World Bank and IMF roles debated at development finance summit

25 March 2002

The Fourth Preparatory Committee (PrepCom) meeting for the UN international Financing for Development (FfD) conference (to be held in March in Monterrey, Mexico) has just concluded in New York, with the endorsement of the so-called “Monterrey Consensus” document by all participants. This document “Confronting the Challenges of Financing for Development: A Global Response”, covers the issues acknowledged in the Zedillo report. These are: mobilizing domestic financial resources, foreign investment, trade, official development assistant (ODA), external debt and the international financial architecture. It is expected that the summit itself will make very few changes to the document.

Unusually, the World Bank and the IMF will play direct roles in this UN conference. The WB is participating at a senior level in all preparatory committee meetings and the IMF is participating at a number of different levels. Likewise, the heads of the Bretton Woods institutions and the WTO have been invited by the preparatory committee to be co-Chairs of the Heads of State Multi-stakeholder Roundtables in Monterrey. In a preliminary examination of the Monterrey Consensus, the Bretton Woods Project has identified twelve specific non-committal “leading actions” that concern the roles of the Fund and the Bank (see list below).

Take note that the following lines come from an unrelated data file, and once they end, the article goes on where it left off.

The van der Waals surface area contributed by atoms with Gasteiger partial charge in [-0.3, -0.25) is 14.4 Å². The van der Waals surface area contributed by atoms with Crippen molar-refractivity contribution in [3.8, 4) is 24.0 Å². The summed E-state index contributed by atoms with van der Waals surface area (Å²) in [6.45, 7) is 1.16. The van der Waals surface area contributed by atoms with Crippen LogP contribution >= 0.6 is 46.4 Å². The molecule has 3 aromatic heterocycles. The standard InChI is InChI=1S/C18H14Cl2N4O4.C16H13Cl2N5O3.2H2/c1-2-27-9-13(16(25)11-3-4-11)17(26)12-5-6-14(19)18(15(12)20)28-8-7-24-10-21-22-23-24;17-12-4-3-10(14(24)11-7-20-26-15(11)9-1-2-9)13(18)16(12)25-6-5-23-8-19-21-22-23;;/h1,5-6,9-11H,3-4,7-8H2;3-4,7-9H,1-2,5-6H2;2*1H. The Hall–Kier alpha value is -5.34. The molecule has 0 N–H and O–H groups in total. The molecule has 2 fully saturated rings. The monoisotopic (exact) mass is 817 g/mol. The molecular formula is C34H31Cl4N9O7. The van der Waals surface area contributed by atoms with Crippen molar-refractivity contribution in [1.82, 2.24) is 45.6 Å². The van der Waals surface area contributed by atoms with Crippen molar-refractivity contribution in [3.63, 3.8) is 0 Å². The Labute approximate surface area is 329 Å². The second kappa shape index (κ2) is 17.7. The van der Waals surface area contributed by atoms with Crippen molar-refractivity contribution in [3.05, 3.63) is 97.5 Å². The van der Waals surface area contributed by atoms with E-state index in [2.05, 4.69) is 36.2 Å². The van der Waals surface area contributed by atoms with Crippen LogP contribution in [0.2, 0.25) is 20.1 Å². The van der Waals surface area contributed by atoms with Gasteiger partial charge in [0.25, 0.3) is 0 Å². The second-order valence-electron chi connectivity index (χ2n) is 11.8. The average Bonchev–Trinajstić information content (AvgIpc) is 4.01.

Commenting on the outcome of the PrepCom, co-chair H.E. ambassador Shamshad Ahmad said that Monterrey is not to be viewed as “a stand alone event, but the first building block in a long and continuing process.” The agreement allows NGOs and other stakeholders to lobby their governments to make substantial and concrete contributions to enhance global development finance. Another distinctive achievement of the Monterrey Consensus, which has been welcomed by many NGOs, is the inclusion, (in the ODA section) of the target of increasing developed countries aid budgets to 0.7% of GNP. This issue became one of the main obstacles for the realization of the agreement. In recent newspaper articles and reports coming from Northern and Southern NGOs, the US government had been criticized for its reluctance even to mention the 0.7% target in the draft conference declaration.